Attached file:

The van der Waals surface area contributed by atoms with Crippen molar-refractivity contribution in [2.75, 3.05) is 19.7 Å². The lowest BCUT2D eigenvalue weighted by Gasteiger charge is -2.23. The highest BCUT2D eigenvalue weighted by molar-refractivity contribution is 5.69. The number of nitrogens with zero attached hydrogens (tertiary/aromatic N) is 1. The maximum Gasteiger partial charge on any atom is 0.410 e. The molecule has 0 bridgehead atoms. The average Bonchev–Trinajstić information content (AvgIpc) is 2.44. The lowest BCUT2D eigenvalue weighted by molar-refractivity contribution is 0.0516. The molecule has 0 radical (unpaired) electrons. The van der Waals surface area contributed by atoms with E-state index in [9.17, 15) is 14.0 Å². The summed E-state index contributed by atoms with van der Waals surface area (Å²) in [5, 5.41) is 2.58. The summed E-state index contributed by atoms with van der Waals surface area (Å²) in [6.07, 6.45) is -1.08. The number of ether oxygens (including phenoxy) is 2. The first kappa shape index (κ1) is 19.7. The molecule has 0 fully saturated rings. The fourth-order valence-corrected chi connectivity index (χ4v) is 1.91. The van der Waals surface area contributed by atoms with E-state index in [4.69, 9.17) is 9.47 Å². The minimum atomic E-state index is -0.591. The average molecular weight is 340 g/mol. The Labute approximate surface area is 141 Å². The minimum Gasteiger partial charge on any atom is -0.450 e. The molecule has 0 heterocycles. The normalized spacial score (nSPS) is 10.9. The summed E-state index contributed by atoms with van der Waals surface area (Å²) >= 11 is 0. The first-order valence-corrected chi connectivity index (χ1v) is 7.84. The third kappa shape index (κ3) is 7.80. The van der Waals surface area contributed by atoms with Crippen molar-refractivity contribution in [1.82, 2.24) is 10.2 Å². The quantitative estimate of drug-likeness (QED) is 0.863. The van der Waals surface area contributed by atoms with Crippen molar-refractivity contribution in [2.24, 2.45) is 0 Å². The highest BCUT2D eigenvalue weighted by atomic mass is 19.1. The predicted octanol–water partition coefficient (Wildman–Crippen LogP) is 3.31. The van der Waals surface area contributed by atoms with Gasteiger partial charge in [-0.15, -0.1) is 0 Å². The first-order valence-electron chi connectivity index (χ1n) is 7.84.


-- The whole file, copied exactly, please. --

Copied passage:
The van der Waals surface area contributed by atoms with Crippen molar-refractivity contribution in [2.75, 3.05) is 19.7 Å². The lowest BCUT2D eigenvalue weighted by Gasteiger charge is -2.23. The highest BCUT2D eigenvalue weighted by molar-refractivity contribution is 5.69. The number of nitrogens with zero attached hydrogens (tertiary/aromatic N) is 1. The maximum Gasteiger partial charge on any atom is 0.410 e. The molecule has 0 bridgehead atoms. The average Bonchev–Trinajstić information content (AvgIpc) is 2.44. The lowest BCUT2D eigenvalue weighted by molar-refractivity contribution is 0.0516. The molecule has 0 radical (unpaired) electrons. The van der Waals surface area contributed by atoms with E-state index in [9.17, 15) is 14.0 Å². The summed E-state index contributed by atoms with van der Waals surface area (Å²) in [5, 5.41) is 2.58. The summed E-state index contributed by atoms with van der Waals surface area (Å²) in [6.07, 6.45) is -1.08. The number of ether oxygens (including phenoxy) is 2. The first kappa shape index (κ1) is 19.7. The molecule has 0 fully saturated rings. The fourth-order valence-corrected chi connectivity index (χ4v) is 1.91. The van der Waals surface area contributed by atoms with E-state index in [4.69, 9.17) is 9.47 Å². The minimum atomic E-state index is -0.591. The average molecular weight is 340 g/mol. The Labute approximate surface area is 141 Å². The minimum Gasteiger partial charge on any atom is -0.450 e. The molecule has 0 heterocycles. The normalized spacial score (nSPS) is 10.9. The summed E-state index contributed by atoms with van der Waals surface area (Å²) >= 11 is 0. The first-order valence-corrected chi connectivity index (χ1v) is 7.84. The third kappa shape index (κ3) is 7.80. The van der Waals surface area contributed by atoms with Crippen molar-refractivity contribution in [1.82, 2.24) is 10.2 Å². The quantitative estimate of drug-likeness (QED) is 0.863. The van der Waals surface area contributed by atoms with Crippen molar-refractivity contribution in [2.24, 2.45) is 0 Å². The highest BCUT2D eigenvalue weighted by atomic mass is 19.1. The predicted octanol–water partition coefficient (Wildman–Crippen LogP) is 3.31. The van der Waals surface area contributed by atoms with Gasteiger partial charge in [-0.15, -0.1) is 0 Å². The first-order valence-electron chi connectivity index (χ1n) is 7.84.